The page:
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1/9/2009
03:53 PM
John Foley
John Foley
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Amid Belt-Tightening, Engine Yard Expands The Cloud

In the past few weeks, Engine Yard has brought in a new CEO, laid off 15% of its workforce, and merged two of its key development efforts. With that out of the way, the Ruby on Rails hosting company appears ready to announce a cloud platform and a new hosting option.



In the past few weeks, Engine Yard has brought in a new CEO, laid off 15% of its workforce, and merged two of its key development efforts. With that out of the way, the Ruby on Rails hosting company appears ready to announce a cloud platform and a new hosting option.The story has played out on Engine Yard's blog. On Jan. 5, CEO Lance Walley revealed that Engine Yard laid off 15% of its workforce (12 people let go) at the start of the new year. Three days later, amid customer confusion, Walley provided a more detailed account of the company's organizational changes, including that he was stepping down and that John Dillon, the former CEO of Salesforce.com and Hyperion Solutions, had been hired to take his place. Dillon's appointment hasn't been formally announced, but it's out there.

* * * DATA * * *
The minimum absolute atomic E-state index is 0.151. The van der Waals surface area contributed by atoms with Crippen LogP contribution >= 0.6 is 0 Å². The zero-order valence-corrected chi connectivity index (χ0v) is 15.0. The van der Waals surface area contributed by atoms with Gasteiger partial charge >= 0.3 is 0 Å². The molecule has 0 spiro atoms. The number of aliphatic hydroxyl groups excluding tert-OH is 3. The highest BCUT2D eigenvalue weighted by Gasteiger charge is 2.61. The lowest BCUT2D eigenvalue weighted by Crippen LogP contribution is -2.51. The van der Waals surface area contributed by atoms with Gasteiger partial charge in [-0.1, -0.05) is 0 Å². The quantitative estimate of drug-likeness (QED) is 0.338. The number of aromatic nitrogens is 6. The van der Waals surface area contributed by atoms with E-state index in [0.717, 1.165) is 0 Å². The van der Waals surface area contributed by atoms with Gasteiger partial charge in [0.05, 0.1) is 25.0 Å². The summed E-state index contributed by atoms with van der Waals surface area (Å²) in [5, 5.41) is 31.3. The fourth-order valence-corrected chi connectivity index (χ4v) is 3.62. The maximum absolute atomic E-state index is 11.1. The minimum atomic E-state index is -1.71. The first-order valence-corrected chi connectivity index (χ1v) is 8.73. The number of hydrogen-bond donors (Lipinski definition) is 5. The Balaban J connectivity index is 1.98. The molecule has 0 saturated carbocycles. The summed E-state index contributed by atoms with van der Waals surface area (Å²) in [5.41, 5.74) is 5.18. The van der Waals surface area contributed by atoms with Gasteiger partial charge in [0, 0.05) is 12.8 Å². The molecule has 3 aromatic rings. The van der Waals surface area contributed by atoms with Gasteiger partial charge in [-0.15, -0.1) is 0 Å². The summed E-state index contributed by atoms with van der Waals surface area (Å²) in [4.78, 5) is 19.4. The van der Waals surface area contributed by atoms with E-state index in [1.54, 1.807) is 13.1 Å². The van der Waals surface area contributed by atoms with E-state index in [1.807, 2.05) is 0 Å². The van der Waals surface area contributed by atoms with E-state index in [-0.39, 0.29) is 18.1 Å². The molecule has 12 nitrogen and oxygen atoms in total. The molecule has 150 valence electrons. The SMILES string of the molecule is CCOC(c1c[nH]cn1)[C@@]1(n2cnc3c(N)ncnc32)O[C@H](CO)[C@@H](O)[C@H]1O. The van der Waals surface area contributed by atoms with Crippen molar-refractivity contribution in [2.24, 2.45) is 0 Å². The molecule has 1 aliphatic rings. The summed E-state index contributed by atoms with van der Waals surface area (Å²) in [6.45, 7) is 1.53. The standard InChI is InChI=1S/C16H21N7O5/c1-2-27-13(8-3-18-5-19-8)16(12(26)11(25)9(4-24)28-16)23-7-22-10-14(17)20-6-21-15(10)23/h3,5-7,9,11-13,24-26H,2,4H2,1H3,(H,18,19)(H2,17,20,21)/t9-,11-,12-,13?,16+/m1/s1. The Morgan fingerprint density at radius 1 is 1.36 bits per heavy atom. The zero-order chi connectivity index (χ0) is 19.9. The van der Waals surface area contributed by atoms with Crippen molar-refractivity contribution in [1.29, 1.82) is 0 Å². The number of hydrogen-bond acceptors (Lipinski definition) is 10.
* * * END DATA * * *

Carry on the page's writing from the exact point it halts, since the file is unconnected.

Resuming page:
In late December, Engine Yard informed users in a series of blog posts that it was merging its Merb development team with its Rails team. Merb is, or was, a fast, flexible Web framework, written in Ruby. Ironically, Merb 1.0 was released on Nov. 7, a mere six weeks earlier. The Merb code will be merged into Rails 3, the next version of Rails. An early version of Rails 3 is due in the spring.

On Jan. 14, Engine Yard will make two announcements. The company is offering details under embargo, which I declined, but Walley give a few tips about may be coming in the above blog post. He writes that Engine Yard plans to bring out new services based on Amazon Web Services and to release its Vertebra software as open source. Vertebra is a framework for "orchestrating complex processes" on a company's own IT infrastructure or in "the cloud" on Amazon's EC2 or VMware's Vcloud.

It's worth noting that Amazon, along with New Enterprise Associates, invested $15 million in Engine Yard in mid '08. With that in mind, it's not surprising that Engine Yard would be looking to host Rails apps on AWS, if that's what it's doing. However, I would also point out that, unlike some other application hosting companies, Engine Yard actually operates its own data centers, two in the United States and a third planned in London. As Engine Yard looks for ways to manage costs, it will be interesting to see if cutting back on data center expense is one of them.

In this video interview from a few months ago with my colleague Roger Smith, Walley gave a hint of what was to come when he talked of letting customers deploy Rails applications across clouds.

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